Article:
A number of years ago when I was called by a Stake President (for a definition of click here) to be an Elders Quorum President (click here for definition), he gave me some very wise council that I was reminded of yesterday during one of our regional leadership meetings in Stake Conference. He advised me to lay aside administration and delegate that to one of my counselors and to focus on ministration instead.
When he saw that I wasn’t exactly clear on what he meant by that, he broke it down for me as follows:
Administering is: focusing on programs, processes, managing, and meetings vs. focusing on people. Sure meetings need to happen and processes need to be in place, but as a leader, I need to be a minister for the Lord.
Ministering is: having personal conversations with the men in my group at least on a weekly basis, praying sincerely with them, sharing scripture with them, holding them accountable to progressing spiritually and developing a relationship with God.
The whole time I served in this role, I had the paper up in my room posted with his advice and I tried my hardest to be a good minister.
Many sacred experiences happened as the Lord blessed me in the ministry. I remember kneeling with a young man who had committed a serious grievance and faced excommunication from the church. His soul was hurting and I felt God’s grace come over me as a love and compassion that is only from His grace entered into my heart. Words came to me in prayer and tears filled my eyes as I knelt with this young man and poured my heart out to God for him. Afterwards, I invited him to pray and he prayed as well. This experience along with many others showed me how much God loves the sinner (all of us) and when we reach out to Him, he is right there ready to lift us up and forgive us.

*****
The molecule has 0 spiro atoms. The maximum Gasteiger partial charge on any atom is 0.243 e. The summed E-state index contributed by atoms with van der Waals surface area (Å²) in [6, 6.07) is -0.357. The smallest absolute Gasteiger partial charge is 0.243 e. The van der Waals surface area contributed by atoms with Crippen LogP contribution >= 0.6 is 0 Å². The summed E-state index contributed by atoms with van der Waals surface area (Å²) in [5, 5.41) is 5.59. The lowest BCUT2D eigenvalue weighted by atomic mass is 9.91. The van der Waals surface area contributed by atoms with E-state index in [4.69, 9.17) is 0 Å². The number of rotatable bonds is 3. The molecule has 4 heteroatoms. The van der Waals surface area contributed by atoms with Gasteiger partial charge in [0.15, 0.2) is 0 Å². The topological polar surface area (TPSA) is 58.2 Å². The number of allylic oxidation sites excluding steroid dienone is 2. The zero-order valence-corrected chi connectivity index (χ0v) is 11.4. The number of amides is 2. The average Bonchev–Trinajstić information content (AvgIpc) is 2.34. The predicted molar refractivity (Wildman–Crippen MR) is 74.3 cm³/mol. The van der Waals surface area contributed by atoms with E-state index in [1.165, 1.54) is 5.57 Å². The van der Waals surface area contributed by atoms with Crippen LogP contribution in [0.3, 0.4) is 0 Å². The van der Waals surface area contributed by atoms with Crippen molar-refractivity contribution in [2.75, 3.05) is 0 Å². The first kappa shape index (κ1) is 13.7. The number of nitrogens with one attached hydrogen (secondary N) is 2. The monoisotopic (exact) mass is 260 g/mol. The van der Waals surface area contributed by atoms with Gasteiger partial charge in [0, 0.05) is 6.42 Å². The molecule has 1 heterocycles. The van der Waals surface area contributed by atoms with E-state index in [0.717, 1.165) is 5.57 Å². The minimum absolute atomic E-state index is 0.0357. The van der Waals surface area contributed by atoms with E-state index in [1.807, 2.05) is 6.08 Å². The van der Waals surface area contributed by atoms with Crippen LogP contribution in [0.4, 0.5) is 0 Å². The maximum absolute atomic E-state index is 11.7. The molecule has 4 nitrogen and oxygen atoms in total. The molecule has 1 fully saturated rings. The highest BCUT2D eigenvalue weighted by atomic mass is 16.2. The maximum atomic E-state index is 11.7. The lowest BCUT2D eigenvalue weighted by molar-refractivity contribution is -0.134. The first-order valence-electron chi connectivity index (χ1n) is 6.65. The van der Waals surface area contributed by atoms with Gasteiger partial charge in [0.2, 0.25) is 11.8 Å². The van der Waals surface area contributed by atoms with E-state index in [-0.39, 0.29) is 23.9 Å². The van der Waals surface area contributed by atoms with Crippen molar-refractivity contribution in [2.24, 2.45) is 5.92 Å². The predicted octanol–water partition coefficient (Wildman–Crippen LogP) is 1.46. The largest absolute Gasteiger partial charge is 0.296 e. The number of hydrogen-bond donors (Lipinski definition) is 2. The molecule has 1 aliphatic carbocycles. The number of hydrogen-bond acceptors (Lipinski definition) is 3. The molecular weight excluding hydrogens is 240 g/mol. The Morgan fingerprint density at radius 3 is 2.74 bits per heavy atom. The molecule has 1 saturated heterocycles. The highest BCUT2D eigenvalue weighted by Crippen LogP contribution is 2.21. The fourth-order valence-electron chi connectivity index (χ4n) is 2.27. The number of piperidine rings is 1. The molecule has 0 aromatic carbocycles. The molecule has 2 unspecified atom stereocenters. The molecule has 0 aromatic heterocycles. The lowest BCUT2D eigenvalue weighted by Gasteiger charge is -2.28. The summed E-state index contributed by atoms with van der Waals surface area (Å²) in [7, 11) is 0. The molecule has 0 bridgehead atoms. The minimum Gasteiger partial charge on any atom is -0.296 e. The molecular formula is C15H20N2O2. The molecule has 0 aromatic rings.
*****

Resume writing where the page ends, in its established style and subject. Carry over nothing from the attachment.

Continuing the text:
Last night, Elder James Hamula, of the Quorum of the Seventy, gave a powerful and spiritual sermon on the importance of ministering vs. administering. He shared the scripture in Alma 22:23 on how the King ministered to his whole household and that we need to minister with this same love and compassion to those who we have jurisdiction over. Elder Hamula asked us what he thought would happen if we focused too much on administering in our congregations and families and a gentleman in the crowd shared a good example that Elder Uchtdorf spoke about a while back where on the surface people looked like they were doing well because they were coming to church and putting on good faces, but over time there were a lot of divorces and strife between members because peoples’ hearts weren’t into it.
When I think of my role as a father, and a leader in my local congregation, I wonder how much ministering vs. administering I do. Administering in the family is important and as a father, I think that probably comes easier than ministering. I work hard and provide for them, make sure things are squared away logistically for the family, teach them right from wrong, etc. However, I need to to better about speaking with each individual member of my family, including my wife, and putting my arms around them, sharing my testimony of the Gospel, praying with them with deep, sincere prayers, etc. Similarly, as a leader, it is easy to hold meetings and track progress and delegate things out to people. Even when I’m making visits to members of the congregation, I can be merely an administer by “checking” the box that I visited them, but not praying and preparing beforehand and then with them as well.
I’m curious to hear others’ thoughts on ministering vs. administering. Where have you seen effective ministry as a leader in your congregation, or in your family? What advice do you have for all of us on how to be effective ministers?